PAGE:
Nottingham Trent University shares in £20 million to manufacture fibre of the future

Nottingham Trent University is to share in £20m of funding to allow it to begin manufacturing "fibre electronics".

Nottingham Trent University is to share in £20m of funding to allow it to begin manufacturing fibre electronics.

Researchers from the University's Advanced Textiles Research Group (ATRG) will work with Electronics and Computer Science (ECS) at the University of Southampton on the project, which has received funding from the Engineering and Physical Sciences Research Council (EPSRC) to develop novel manufacturing methods for wearable technology. It is one of 10 projects to receive a slice of the £20million funding pot and £2.8million has been awarded overall to both universities, with the ATRG at Nottingham Trent University receiving around £1.2m.

The project will further ATRG's work on embedding electronics, such as LEDs, sensors and micro-controllers directly into yarns which can then be made into any number of products, from clothes to car seats.

The funds will allow the group to improve its product by making the yarns even finer, allowing production of things such as shirts with built in, yet invisible, sensors, micro-controllers and communication devices.

The funding for the four-year project, which starts in March 2015, will also enable Nottingham Trent University to develop the machinery it needs to begin a medium-scale manufacturing unit for the fibre electronics.

I believe that fibre electronics will initiate a second industrial revolution in textiles.

Professor Tilak Dias

Professor Tilak Dias, who heads up the ATRG at Nottingham Trent University, said: "I believe that fibre electronics will initiate a second industrial revolution in textiles.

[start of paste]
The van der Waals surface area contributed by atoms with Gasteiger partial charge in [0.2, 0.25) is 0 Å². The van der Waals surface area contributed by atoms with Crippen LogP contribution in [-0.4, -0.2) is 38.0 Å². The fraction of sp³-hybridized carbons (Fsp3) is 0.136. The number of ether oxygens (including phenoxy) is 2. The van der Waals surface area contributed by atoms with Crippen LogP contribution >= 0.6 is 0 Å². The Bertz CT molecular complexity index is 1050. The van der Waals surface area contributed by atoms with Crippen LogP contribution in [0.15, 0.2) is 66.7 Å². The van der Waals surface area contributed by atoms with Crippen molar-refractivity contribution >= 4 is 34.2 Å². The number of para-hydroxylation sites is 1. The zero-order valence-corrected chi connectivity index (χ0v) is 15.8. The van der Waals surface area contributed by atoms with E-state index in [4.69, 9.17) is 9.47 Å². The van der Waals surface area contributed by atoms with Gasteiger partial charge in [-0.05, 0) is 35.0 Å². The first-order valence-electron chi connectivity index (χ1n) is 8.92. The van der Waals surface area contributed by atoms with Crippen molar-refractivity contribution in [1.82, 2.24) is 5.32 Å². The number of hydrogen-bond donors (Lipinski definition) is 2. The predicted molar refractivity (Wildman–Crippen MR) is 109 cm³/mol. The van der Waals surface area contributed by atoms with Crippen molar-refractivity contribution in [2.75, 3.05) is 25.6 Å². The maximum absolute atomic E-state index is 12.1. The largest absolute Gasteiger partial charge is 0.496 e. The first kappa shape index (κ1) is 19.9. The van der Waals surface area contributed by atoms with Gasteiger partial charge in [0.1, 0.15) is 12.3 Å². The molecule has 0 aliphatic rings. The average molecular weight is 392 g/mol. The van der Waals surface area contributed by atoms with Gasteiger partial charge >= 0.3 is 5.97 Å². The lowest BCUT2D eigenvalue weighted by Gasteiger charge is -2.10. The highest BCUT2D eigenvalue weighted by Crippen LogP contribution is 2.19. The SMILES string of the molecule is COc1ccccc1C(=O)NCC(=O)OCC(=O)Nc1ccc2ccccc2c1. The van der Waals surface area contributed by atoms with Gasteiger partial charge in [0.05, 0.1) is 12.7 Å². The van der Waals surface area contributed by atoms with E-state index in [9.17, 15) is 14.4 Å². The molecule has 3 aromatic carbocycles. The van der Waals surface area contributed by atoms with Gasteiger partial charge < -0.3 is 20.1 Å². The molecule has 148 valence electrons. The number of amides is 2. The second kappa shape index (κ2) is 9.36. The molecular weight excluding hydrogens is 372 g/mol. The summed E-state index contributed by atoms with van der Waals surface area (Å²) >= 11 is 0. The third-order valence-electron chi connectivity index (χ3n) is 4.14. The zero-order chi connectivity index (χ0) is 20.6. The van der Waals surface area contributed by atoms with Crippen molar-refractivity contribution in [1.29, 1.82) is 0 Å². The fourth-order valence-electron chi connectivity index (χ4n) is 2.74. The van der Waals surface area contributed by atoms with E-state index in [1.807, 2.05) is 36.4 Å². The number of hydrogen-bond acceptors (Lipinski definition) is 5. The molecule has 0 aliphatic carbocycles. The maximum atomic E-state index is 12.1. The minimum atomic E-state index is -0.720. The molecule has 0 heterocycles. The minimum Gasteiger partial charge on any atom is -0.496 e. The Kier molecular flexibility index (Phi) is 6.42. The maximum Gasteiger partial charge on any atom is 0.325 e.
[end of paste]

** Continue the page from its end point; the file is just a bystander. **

"We are confident we have developed the platform technology for future electronic textiles and this project will build on the results gained to date by ourselves and ECS in order to revolutionise the way that smart and interactive textiles are produced. The end result will offer a greater level of functionality that is far beyond the state of the art."

Currently, the group works with electronic components in the form of packaged dies. However, the group now wants to work with a stripped-down bare die which would allow it to make yarns which are 0.2mm in diameter rather than the current 0.9mm it can produce. It will also mean more complex circuits can be made which will improve the variety of functions the fibres can perform.

A range of partners have identified the huge potential of the work and are supporting the work in kind to the value of a further £430,000. These include Stretchline, the Defence Science and Technology Laboratory (DSTL), Speedo, BSN Medical, Royal Centre for Defence Medicine, International Automotive Components, Plessey Semiconductors, Urgo Ltd, the Centre for Process Innovation and MediCity.

These partners are already interested in potential applications for the yarn, for health, performance and commercial purposes.

Professor Steve Beeby from the Electronics and Electrical Engineering Group within Electronics and Computer Science at the University of Southampton, said: "This presents a fantastic opportunity to further the developments we have made towards the practical integration of electronics and sensing functionality in textiles. Nottingham Trent University brings highly complementary expertise in yarn and textile manufacture to the project and, with the assistance of our industrial partners, we hope to achieve some real impact from this research."

Welcoming the announcement Business Secretary, Vince Cable, said: "Working with academia and industry to support game-changing manufacturing projects like these is at the heart of the Government's industrial strategy. By supporting the jump from the manufacturing lab to the market place, we are driving innovation, creating valuable new jobs and delivering economic growth that will secure the UK's global leadership for decades to come."

  • Notes for editors

    Press enquiries please contact Kirsty Green, Press and Public Affairs Manager, on telephone +44 (0)115 848 8799, or via email.

    Full details of the EPSRC grant are available via the organisation's website.

Nottingham Trent University shares in £20 million to manufacture fibre of the future

Published on 7 January 2015
  • Category: Research; School of Art & Design

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